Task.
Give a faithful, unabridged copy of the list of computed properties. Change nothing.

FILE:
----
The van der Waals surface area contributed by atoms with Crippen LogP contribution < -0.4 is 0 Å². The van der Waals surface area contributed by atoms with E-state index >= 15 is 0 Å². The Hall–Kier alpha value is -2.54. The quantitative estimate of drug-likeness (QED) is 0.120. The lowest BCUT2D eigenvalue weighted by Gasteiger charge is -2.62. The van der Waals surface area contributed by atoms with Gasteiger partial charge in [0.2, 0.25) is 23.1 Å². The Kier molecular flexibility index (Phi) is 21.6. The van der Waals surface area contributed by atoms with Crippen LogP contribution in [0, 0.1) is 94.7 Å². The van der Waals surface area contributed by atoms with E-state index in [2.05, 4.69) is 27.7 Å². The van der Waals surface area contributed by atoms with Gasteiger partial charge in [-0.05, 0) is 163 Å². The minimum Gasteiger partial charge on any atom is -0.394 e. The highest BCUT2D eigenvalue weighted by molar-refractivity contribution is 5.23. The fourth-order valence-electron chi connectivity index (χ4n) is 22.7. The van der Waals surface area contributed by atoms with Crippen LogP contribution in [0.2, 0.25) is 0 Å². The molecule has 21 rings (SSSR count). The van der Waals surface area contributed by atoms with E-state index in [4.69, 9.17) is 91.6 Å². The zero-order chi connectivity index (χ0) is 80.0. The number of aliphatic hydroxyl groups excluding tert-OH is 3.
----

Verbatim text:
The van der Waals surface area contributed by atoms with Crippen LogP contribution < -0.4 is 0 Å². The van der Waals surface area contributed by atoms with E-state index >= 15 is 0 Å². The Hall–Kier alpha value is -2.54. The quantitative estimate of drug-likeness (QED) is 0.120. The lowest BCUT2D eigenvalue weighted by Gasteiger charge is -2.62. The van der Waals surface area contributed by atoms with Gasteiger partial charge in [0.2, 0.25) is 23.1 Å². The Kier molecular flexibility index (Phi) is 21.6. The van der Waals surface area contributed by atoms with Crippen LogP contribution in [0, 0.1) is 94.7 Å². The van der Waals surface area contributed by atoms with E-state index in [2.05, 4.69) is 27.7 Å². The van der Waals surface area contributed by atoms with Gasteiger partial charge in [-0.05, 0) is 163 Å². The minimum Gasteiger partial charge on any atom is -0.394 e. The highest BCUT2D eigenvalue weighted by molar-refractivity contribution is 5.23. The fourth-order valence-electron chi connectivity index (χ4n) is 22.7. The van der Waals surface area contributed by atoms with Crippen LogP contribution in [0.2, 0.25) is 0 Å². The molecule has 21 rings (SSSR count). The van der Waals surface area contributed by atoms with E-state index in [4.69, 9.17) is 91.6 Å². The zero-order chi connectivity index (χ0) is 80.0. The number of aliphatic hydroxyl groups excluding tert-OH is 3.